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  • Common expenses G–O

    Details on claiming common flight crew expenses for:

    Glasses, contact lenses and anti-glare glasses

    You can't claim a deduction for prescription glasses or contact lenses. These are private expenses.

    Pilots and flight engineers can claim a deduction for the cost of anti-glare glasses used to combat the harsh working conditions inside a cockpit.

    See also:

    Grooming

    You can't claim a deduction for grooming products. For example – hairdressing, cosmetics, nail polish or hair and skin products. Even if there is an expectation that you are well groomed or you receive an allowance grooming, these products are private expenses.

    You may be able to claim a deduction if you have harsh or abnormal working conditions, such as the pressurised environment of a plane. To be able to claim a deduction, a well-groomed and well-presented image must be of critical importance to your employer. In these circumstances you can claim a deduction for products used to combat the abnormal drying of skin and hair. For example:

    • rehydrating moisturiser
    • rehydrating hair conditioner.

    You can only claim a deduction for the cost of the work-related portion of these products.

    Laundry and maintenance

    You can claim a deduction for the cost of washing, drying and ironing deductible clothing. This also includes laundromat and dry cleaning expenses.

    See also:

    Licences

    You can claim a deduction for any renewal fees for business licences that relate to your work, but not your driver licence. You can't claim the cost of getting your initial business licence.

    Luggage expenses

    You can claim a deduction for the cost of purchasing luggage to the extent of the work-related use of the luggage. This includes:

    • travel bags
    • overnight bags
    • suit packs
    • navigation bags
    • suitcases
    • luggage trolleys.

    Example: claiming luggage

    Anjelica purchased luggage valued at $250. She uses the luggage for work purposes only. Since the luggage didn't cost more than $300, Anjelica is entitled to an immediate deduction of $250.

    End of example

    Meal and snack expenses

    You can't claim a deduction for the cost of food, drink or snacks you consume in the course of a normal working day, even if you receive a meal allowance. These are private expenses.

    You can't claim your meals or expenses incidental to your travel if you weren't required to travel for work, even if you received a travel allowance. For example, you can't claim a deduction for food and drink for mandatory long rest breaks.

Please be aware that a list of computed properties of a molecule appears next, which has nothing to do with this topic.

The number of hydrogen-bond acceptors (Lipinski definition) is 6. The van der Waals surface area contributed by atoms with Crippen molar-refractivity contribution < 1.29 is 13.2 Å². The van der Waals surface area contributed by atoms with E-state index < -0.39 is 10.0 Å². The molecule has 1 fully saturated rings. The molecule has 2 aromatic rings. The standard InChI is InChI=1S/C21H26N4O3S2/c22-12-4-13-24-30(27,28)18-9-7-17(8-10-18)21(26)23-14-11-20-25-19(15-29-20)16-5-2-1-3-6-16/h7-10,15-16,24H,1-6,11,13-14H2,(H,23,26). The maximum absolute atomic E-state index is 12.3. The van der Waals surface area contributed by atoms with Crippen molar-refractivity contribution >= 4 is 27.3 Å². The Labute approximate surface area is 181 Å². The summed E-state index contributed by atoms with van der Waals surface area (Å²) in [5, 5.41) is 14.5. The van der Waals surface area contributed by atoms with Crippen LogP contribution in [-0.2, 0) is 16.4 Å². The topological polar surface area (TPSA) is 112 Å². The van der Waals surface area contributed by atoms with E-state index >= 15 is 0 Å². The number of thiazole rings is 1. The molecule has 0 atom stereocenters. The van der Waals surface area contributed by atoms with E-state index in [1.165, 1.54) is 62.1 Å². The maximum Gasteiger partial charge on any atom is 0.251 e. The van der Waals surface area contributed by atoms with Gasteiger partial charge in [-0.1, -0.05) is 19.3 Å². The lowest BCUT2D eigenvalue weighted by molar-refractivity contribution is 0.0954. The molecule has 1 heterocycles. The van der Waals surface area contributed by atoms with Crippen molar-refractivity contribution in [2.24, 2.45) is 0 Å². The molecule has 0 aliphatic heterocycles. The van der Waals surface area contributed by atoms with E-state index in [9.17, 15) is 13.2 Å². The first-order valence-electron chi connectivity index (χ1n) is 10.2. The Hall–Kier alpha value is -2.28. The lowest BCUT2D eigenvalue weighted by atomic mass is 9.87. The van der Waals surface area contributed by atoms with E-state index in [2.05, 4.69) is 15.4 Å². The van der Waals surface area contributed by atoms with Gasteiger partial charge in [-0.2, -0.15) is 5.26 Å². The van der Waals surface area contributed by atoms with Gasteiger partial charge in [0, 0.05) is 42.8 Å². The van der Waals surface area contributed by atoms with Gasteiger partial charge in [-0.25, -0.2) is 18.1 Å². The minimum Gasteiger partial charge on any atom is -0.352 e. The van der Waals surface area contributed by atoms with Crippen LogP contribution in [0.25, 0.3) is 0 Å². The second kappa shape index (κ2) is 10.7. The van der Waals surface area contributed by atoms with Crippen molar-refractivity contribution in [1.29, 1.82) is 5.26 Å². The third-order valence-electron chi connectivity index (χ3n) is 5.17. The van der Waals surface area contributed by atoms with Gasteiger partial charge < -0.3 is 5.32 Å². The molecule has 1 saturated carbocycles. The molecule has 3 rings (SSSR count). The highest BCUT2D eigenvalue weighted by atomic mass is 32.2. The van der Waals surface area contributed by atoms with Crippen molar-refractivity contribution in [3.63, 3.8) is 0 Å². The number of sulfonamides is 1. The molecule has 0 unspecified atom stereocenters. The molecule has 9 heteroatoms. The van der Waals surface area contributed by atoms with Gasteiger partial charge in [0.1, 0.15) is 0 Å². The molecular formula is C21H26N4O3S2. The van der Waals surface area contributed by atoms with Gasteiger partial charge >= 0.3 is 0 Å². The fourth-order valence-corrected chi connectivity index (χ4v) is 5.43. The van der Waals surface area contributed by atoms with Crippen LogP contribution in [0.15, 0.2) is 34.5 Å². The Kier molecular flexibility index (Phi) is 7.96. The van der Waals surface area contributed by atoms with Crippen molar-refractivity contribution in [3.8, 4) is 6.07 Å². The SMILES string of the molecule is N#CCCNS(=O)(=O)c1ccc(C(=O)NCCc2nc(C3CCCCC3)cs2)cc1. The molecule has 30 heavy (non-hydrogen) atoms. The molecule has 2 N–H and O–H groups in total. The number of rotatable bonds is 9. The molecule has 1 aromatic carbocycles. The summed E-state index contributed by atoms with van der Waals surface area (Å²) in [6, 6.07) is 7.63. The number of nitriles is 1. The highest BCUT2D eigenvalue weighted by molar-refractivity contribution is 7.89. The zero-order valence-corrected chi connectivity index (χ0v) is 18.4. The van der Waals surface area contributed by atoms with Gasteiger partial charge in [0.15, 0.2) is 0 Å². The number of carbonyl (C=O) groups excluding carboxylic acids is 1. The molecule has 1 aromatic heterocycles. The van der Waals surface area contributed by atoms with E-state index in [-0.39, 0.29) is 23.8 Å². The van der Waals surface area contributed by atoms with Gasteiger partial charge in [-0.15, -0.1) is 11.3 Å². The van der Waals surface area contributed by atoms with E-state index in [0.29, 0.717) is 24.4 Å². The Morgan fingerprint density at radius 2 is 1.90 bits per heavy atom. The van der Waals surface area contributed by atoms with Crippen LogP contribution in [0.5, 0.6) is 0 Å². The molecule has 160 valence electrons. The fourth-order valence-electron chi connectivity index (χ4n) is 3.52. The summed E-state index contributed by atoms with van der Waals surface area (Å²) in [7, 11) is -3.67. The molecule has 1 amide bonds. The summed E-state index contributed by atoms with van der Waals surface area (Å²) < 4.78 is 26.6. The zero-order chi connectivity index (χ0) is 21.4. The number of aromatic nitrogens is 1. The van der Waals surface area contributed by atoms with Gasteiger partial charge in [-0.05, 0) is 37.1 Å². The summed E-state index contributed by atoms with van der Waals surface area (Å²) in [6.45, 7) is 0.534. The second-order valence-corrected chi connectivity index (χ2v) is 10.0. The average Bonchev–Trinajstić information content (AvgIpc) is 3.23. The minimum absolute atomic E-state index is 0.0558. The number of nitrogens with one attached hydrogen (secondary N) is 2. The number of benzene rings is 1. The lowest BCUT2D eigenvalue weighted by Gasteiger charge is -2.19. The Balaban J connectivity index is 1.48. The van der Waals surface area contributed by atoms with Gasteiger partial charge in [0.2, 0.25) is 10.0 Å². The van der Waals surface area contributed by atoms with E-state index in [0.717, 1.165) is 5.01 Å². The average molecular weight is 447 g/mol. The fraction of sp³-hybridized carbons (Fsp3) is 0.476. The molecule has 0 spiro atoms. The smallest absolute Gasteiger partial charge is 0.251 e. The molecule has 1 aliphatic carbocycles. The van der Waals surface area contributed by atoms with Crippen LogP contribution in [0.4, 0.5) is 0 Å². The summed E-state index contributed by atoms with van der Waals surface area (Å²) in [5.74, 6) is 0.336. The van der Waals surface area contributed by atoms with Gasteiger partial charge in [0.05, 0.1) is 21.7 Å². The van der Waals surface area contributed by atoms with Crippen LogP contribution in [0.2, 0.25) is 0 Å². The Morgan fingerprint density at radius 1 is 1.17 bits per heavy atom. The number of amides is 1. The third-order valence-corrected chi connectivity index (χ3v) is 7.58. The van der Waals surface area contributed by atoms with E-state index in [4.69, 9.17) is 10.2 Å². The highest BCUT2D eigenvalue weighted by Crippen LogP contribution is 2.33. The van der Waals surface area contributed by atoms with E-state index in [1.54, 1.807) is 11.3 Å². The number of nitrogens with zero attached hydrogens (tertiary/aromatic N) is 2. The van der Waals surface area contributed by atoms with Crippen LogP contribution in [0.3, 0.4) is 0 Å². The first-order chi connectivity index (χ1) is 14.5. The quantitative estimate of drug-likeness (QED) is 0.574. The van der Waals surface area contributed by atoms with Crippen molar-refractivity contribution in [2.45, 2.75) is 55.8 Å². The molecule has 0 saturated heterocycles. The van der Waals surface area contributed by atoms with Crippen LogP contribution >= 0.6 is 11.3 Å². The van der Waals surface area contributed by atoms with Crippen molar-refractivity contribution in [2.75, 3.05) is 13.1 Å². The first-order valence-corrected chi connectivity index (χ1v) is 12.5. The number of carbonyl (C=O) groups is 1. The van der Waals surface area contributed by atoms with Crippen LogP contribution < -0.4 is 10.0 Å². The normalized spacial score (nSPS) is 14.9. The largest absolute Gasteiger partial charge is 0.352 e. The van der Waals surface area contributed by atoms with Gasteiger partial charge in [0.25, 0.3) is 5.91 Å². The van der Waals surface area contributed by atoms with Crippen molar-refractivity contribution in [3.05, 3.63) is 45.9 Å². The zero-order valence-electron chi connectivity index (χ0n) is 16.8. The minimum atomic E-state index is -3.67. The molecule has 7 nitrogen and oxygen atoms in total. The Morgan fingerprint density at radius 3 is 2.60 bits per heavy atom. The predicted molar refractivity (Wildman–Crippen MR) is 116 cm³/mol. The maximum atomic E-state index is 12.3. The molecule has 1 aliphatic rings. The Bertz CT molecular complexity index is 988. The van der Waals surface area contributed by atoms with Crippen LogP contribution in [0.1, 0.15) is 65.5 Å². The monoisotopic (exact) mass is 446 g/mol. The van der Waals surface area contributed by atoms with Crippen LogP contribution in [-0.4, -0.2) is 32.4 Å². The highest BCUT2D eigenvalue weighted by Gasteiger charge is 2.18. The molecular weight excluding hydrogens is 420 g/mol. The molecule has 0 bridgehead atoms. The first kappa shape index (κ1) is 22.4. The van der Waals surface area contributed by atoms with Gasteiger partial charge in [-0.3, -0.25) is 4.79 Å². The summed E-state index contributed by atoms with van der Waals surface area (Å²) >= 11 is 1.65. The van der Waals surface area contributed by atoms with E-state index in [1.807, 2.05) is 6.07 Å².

You can't claim more than one meal of each type in a 24-hour period, even though you may eat your meals at unconventional times. For example, you can't claim for two dinners in one day.

    You may be able to claim a deduction for meals when you travel for work – see Flight crew Travel expenses.

    You may be able to claim a deduction for meals when you work overtime – see Flight crew' Overtime meal expenses.

    Medical examinations

    You can claim a deduction for medical examinations that you must take to fulfil your health assessment requirements associated with the renewal of your work-related business licences.

    You can't claim a deduction if you undertake a pre-employment medical examination, even if you must have it as a condition of employment.

    Overtime meal expenses

    You can claim a deduction for the cost of a meal you buy and eat when you work overtime, if you receive an overtime meal allowance under an industrial award or enterprise agreement.

    You can't claim a deduction if your overtime meal allowance is rolled into your salary and wages and not included as a separate allowance on your payment summary or income statement.

    You're generally required to get and keep written evidence, such as receipts, when you claim a deduction for overtime meal expenses. However, each year we set a reasonable amount you can claim for overtime meal expenses without written evidence. If you spent and are claiming:

    • up to the reasonable amount, you don't have to get and keep receipts
    • more than the reasonable amount, you must get and keep receipts for all your expenses.

    In all cases, you need to be able to show:

    • you spent the money
    • how you calculated your claim.

    See also:

    For more flight crew expenses, see:

      Last modified: 10 Apr 2019QC 24416